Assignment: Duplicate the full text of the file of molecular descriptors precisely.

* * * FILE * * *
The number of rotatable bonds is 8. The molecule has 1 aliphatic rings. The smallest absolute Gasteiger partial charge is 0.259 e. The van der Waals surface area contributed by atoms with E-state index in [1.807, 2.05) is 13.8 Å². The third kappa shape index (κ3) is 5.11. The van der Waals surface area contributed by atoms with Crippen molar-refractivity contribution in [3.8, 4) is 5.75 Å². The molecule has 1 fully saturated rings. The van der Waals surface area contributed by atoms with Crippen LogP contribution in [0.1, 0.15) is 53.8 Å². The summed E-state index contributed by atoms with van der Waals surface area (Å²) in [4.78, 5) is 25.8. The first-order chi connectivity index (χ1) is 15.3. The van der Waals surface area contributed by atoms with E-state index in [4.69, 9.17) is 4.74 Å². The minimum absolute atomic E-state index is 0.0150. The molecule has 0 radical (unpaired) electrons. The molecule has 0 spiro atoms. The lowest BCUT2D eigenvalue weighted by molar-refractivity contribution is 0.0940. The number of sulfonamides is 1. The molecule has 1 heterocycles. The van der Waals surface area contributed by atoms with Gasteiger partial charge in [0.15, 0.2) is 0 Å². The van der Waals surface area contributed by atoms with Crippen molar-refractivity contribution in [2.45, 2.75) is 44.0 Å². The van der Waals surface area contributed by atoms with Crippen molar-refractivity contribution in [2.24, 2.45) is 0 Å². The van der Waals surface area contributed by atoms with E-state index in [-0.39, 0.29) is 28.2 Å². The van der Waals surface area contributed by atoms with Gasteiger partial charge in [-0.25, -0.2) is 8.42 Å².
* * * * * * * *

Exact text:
The number of rotatable bonds is 8. The molecule has 1 aliphatic rings. The smallest absolute Gasteiger partial charge is 0.259 e. The van der Waals surface area contributed by atoms with E-state index in [1.807, 2.05) is 13.8 Å². The third kappa shape index (κ3) is 5.11. The van der Waals surface area contributed by atoms with Crippen molar-refractivity contribution in [3.8, 4) is 5.75 Å². The molecule has 1 fully saturated rings. The van der Waals surface area contributed by atoms with Crippen LogP contribution in [0.1, 0.15) is 53.8 Å². The summed E-state index contributed by atoms with van der Waals surface area (Å²) in [4.78, 5) is 25.8. The first-order chi connectivity index (χ1) is 15.3. The van der Waals surface area contributed by atoms with E-state index in [4.69, 9.17) is 4.74 Å². The minimum absolute atomic E-state index is 0.0150. The molecule has 0 radical (unpaired) electrons. The molecule has 0 spiro atoms. The lowest BCUT2D eigenvalue weighted by molar-refractivity contribution is 0.0940. The number of sulfonamides is 1. The molecule has 1 heterocycles. The van der Waals surface area contributed by atoms with Gasteiger partial charge in [0.15, 0.2) is 0 Å². The van der Waals surface area contributed by atoms with Crippen molar-refractivity contribution in [2.45, 2.75) is 44.0 Å². The van der Waals surface area contributed by atoms with Crippen molar-refractivity contribution in [2.24, 2.45) is 0 Å². The van der Waals surface area contributed by atoms with E-state index in [-0.39, 0.29) is 28.2 Å². The van der Waals surface area contributed by atoms with Gasteiger partial charge in [-0.25, -0.2) is 8.42 Å².